These types of formulas, which are called protein hydrolysate formulas, have protein that's been broken down partially or extensively into tinier proteins than the ones in cow's milk and soy-based formulas. "Because these proteins are not intact there's no allergic response," says Aliza Solomon, D.O., a pediatric gastroenterologist at New York-Presbyterian Hospital/Weill Cornell Medical Center in New York City.
Enfamil Gentlease and Similac Sensitive are partially hydrolyzed, which means the milk proteins in these formulas have been partially broken down. Similac Alimentum and Enfamil Nutramigen both have extensively broken down proteins for babies with the greatest sensitivity to cow's milk and soy.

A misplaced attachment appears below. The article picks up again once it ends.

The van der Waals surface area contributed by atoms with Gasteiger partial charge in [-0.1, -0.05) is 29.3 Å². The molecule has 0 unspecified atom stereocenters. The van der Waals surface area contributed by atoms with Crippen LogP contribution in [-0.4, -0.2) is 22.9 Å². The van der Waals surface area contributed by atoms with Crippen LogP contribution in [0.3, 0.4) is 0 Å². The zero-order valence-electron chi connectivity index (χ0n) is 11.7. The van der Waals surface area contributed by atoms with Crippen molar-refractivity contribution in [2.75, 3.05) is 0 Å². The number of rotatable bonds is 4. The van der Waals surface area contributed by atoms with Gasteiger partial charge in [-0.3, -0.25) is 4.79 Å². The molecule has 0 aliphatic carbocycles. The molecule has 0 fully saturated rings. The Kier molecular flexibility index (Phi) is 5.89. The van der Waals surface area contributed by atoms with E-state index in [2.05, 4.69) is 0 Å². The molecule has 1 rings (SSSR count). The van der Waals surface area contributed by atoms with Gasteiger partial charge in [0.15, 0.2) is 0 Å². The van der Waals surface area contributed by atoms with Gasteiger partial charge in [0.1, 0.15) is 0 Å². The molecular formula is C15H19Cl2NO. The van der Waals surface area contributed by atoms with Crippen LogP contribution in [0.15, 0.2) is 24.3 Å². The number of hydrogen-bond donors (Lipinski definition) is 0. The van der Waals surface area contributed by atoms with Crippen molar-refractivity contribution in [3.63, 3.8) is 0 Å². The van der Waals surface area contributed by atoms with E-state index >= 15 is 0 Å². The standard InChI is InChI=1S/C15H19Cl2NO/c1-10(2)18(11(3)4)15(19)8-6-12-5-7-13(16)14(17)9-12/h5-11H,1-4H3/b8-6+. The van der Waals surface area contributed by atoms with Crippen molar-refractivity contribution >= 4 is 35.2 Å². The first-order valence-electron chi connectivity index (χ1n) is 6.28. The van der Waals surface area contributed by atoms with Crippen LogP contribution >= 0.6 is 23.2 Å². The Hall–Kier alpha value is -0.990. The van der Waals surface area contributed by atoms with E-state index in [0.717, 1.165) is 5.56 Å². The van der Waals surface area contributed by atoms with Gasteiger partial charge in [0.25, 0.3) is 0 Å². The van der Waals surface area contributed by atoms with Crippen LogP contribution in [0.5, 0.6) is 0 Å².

Hypoallergenic formulas will help at least 90 percent of babies who have allergies to cow's milk and soy, which can cause symptoms such as hives, a runny nose, and intestinal problems, according to the American Academy of Pediatrics.
These formulas are more expensive than conventional formulas. They can smell or taste different from the conventional formulas, so some babies don't like them, says Dr. Shu. But neither issue should deter you from giving your baby hypoallergenic formula. "If she can't tolerate the other formula she's not getting any nutrition at all, and she's probably in a lot of pain."
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